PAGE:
The Boyhood of Raleigh

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The Boyhood of Raleigh
ArtistJohn Everett Millais
MediumOil on canvas
Dimensions120.6 cm × 142.2 cm (47.5 in × 56.0 in)
LocationTate Gallery, London

The Boyhood of Raleigh is an 1870 painting by John Everett Millais in the collection of the Tate Gallery. In the painting, Millais depicts famed Elizabethan-era explorer Walter Raleigh and his brother on the Devonshire coast listening to a Genoese sailor pointing out to sea and telling the pair of "tales of wonder on sea and land".[1]

Inspired by an essay written by historian James Anthony Froude, the painting was exhibited at the Royal Academy in 1871. Quickly receiving acclaim, it went on to be the subject of parody by numerous 20th century political cartoons and album covers.[2]


The painting was inspired by an essay written by James Anthony Froude on England's Forgotten Worthies, which described the lives of Elizabethan seafarers. It was also probably influenced by a contemporaneous biography of Raleigh, which imagined his experiences listening to old sailors as a boy. Millais travelled to Budleigh Salterton to paint the location.

Millais's sons Everett and George modelled for the boys. The sailor was a professional model.[3] Millais' friend and biographer, the critic Marion Spielmann, stated that he was intended to be Genoese. He also argues that the sailor is pointing south towards the "Spanish main".[3]

Literary and satirical use[edit]

Blue plaque in Budleigh Salterton commemorating Millais's creation of the painting


The painting has been parodied many times in political cartoons.

In 1928, New Zealand cartoonist David Low published a political cartoon showing the Earl of Birkenhead (the incumbent Secretary of State for India), Stanley Baldwin (the incumbent Prime Minister) and Winston Churchill (the incumbent Chancellor of the Exchequer) listening to "Tales of the Dominions" from Leo Amery (the incumbent Colonial Secretary).[4]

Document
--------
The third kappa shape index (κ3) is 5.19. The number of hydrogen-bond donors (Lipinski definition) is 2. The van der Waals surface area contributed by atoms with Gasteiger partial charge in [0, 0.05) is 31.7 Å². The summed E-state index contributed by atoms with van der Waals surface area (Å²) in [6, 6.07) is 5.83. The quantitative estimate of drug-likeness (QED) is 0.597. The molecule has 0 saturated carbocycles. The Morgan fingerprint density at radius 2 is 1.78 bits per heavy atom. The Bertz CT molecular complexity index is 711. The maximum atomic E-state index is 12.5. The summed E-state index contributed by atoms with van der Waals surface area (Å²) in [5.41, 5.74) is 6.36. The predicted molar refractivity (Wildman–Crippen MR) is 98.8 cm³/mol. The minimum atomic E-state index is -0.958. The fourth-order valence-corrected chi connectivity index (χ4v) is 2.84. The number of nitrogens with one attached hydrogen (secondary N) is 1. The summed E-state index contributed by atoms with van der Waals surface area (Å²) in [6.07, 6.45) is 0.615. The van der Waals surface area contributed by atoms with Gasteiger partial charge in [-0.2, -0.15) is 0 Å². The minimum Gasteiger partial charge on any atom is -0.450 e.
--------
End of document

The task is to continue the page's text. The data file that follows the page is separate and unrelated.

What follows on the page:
In 1993 the Sunday Telegraph ran "The Boyhood of Hurd and Major". The then Prime Minister John Major and Foreign Secretary Douglas Hurd, who had recently pushed the Maastricht Treaty through Parliament against the wishes of many Conservatives, were shown as small boys in Elizabethan costume, listening as an old sailor (Sir Edward Heath) gestured towards the coast labelled "Europe" visible on the other side of the water. Former Prime Minister Heath – whose hobby had been yachting – had taken Britain into the EEC (as it was then called) during his premiership, and had grown up in Kent where the coast of France is visible on a clear day. At the time Heath was Father of the House of Commons and enjoying something of an Indian Summer after the ousting of his political nemesis, the eurosceptic Margaret Thatcher, as Prime Minister in 1990.

In 1999 the Daily Telegraph published a Garland cartoon, showing the then Conservative leader William Hague as a small boy (this was common in satire at the time, as Hague had first attained national fame as a teenager in the 1970s), while two old sailors – former Foreign Secretary David Owen and former Chancellor of the Exchequer Denis Healey – gestured inland and away from a ship labelled "Euro". The two elder statesmen described themselves as pro-European but opposed to British membership of the Single Currency.


The picture has also appeared in recent explorations of postcolonialism, most notably Salman Rushdie's novel Midnight's Children, in which the narrator Saleem Sinai partly misremembers and transforms the meaning of the painting, a copy of which hung on his bedroom wall when he was a child.[5]

Popular culture[edit]

Elements of the picture appear on the cover of the English band Talk Talk's 1984 album It's My Life.

The painting is also reproduced in part on the cover of the 1982 single "Almost With You/Life Speeds Up" by The Church.

The painting is referenced in the Lord Peter Wimsey novel A Presumption of Death, by Jill Paton Walsh and Dorothy L. Sayers.

See also[edit]


  1. ^ "'The Boyhood of Raleigh', Sir John Everett Millais, Bt, 1870". Retrieved 12 December 2021.
  2. ^ Tate Britain, Millais, 2007, p. 158
  3. ^ a b J.G. Millais, The Life and Letters of Sir John Everett Millais, vol 2, pp. 17-19.
  4. ^ "Low, 'Tales of the Dominions', Ink With Crayon, 1928". Retrieved 12 December 2021.
  5. ^ Neil Ten Kortenaar, "Postcolonial Ekphrasis: Salman Rushdie Gives the Finger Back to the Empire", Contemporary Literature, Vol. 38, No. 2 (Summer, 1997), pp. 232-259.